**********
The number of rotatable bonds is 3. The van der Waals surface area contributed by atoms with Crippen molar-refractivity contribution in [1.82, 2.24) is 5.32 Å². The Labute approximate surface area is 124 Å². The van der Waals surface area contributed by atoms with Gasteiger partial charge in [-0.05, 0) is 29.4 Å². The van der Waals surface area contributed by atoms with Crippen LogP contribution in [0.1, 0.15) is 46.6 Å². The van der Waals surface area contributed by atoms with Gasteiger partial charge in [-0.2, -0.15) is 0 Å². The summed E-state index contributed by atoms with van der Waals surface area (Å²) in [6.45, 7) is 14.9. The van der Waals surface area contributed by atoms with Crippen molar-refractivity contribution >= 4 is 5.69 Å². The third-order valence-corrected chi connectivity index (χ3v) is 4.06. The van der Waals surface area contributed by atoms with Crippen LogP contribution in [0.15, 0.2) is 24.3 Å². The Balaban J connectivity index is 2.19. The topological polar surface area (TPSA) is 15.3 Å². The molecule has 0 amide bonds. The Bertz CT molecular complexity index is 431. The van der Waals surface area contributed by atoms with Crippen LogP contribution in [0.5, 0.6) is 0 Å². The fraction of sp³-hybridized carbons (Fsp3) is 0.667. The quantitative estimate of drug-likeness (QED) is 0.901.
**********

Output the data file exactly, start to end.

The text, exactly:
The number of rotatable bonds is 3. The van der Waals surface area contributed by atoms with Crippen molar-refractivity contribution in [1.82, 2.24) is 5.32 Å². The Labute approximate surface area is 124 Å². The van der Waals surface area contributed by atoms with Gasteiger partial charge in [-0.05, 0) is 29.4 Å². The van der Waals surface area contributed by atoms with Crippen LogP contribution in [0.1, 0.15) is 46.6 Å². The van der Waals surface area contributed by atoms with Gasteiger partial charge in [-0.2, -0.15) is 0 Å². The summed E-state index contributed by atoms with van der Waals surface area (Å²) in [6.45, 7) is 14.9. The van der Waals surface area contributed by atoms with Crippen molar-refractivity contribution >= 4 is 5.69 Å². The third-order valence-corrected chi connectivity index (χ3v) is 4.06. The van der Waals surface area contributed by atoms with Crippen LogP contribution in [0.15, 0.2) is 24.3 Å². The Balaban J connectivity index is 2.19. The topological polar surface area (TPSA) is 15.3 Å². The molecule has 0 amide bonds. The Bertz CT molecular complexity index is 431. The van der Waals surface area contributed by atoms with Crippen LogP contribution in [0.5, 0.6) is 0 Å². The fraction of sp³-hybridized carbons (Fsp3) is 0.667. The quantitative estimate of drug-likeness (QED) is 0.901.